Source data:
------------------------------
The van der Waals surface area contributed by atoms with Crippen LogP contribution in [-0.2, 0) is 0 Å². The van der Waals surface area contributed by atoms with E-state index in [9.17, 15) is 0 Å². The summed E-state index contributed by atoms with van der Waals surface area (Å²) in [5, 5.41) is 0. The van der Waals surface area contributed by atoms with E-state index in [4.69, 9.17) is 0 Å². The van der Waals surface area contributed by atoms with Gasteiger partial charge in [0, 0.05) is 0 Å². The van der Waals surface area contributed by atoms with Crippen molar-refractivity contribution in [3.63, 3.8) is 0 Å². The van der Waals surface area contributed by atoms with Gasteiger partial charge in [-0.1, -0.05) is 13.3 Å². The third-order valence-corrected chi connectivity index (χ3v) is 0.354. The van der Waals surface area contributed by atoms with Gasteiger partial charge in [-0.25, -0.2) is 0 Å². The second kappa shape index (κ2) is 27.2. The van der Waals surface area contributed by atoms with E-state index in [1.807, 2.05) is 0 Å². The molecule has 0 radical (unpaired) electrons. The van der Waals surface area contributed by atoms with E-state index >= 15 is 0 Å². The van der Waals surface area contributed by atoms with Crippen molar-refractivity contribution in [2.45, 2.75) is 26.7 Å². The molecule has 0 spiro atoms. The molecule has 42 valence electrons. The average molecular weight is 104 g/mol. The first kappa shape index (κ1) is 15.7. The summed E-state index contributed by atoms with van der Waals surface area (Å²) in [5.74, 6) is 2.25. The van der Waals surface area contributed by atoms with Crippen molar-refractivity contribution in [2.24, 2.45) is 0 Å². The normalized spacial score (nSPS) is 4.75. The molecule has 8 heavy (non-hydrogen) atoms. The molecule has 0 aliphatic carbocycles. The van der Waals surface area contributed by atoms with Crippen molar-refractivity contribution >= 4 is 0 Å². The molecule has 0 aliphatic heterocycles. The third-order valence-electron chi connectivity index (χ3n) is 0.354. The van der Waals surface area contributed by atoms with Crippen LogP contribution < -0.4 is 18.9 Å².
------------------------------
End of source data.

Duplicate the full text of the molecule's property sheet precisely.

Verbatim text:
The van der Waals surface area contributed by atoms with Crippen LogP contribution in [-0.2, 0) is 0 Å². The van der Waals surface area contributed by atoms with E-state index in [9.17, 15) is 0 Å². The summed E-state index contributed by atoms with van der Waals surface area (Å²) in [5, 5.41) is 0. The van der Waals surface area contributed by atoms with E-state index in [4.69, 9.17) is 0 Å². The van der Waals surface area contributed by atoms with Gasteiger partial charge in [0, 0.05) is 0 Å². The van der Waals surface area contributed by atoms with Crippen molar-refractivity contribution in [3.63, 3.8) is 0 Å². The van der Waals surface area contributed by atoms with Gasteiger partial charge in [-0.1, -0.05) is 13.3 Å². The third-order valence-corrected chi connectivity index (χ3v) is 0.354. The van der Waals surface area contributed by atoms with Gasteiger partial charge in [-0.25, -0.2) is 0 Å². The second kappa shape index (κ2) is 27.2. The van der Waals surface area contributed by atoms with E-state index in [1.807, 2.05) is 0 Å². The molecule has 0 radical (unpaired) electrons. The van der Waals surface area contributed by atoms with E-state index >= 15 is 0 Å². The van der Waals surface area contributed by atoms with Crippen molar-refractivity contribution in [2.45, 2.75) is 26.7 Å². The molecule has 0 spiro atoms. The molecule has 42 valence electrons. The average molecular weight is 104 g/mol. The first kappa shape index (κ1) is 15.7. The summed E-state index contributed by atoms with van der Waals surface area (Å²) in [5.74, 6) is 2.25. The van der Waals surface area contributed by atoms with Crippen molar-refractivity contribution in [2.24, 2.45) is 0 Å². The normalized spacial score (nSPS) is 4.75. The molecule has 8 heavy (non-hydrogen) atoms. The molecule has 0 aliphatic carbocycles. The van der Waals surface area contributed by atoms with Crippen molar-refractivity contribution >= 4 is 0 Å². The molecule has 0 aliphatic heterocycles. The third-order valence-electron chi connectivity index (χ3n) is 0.354. The van der Waals surface area contributed by atoms with Crippen LogP contribution < -0.4 is 18.9 Å².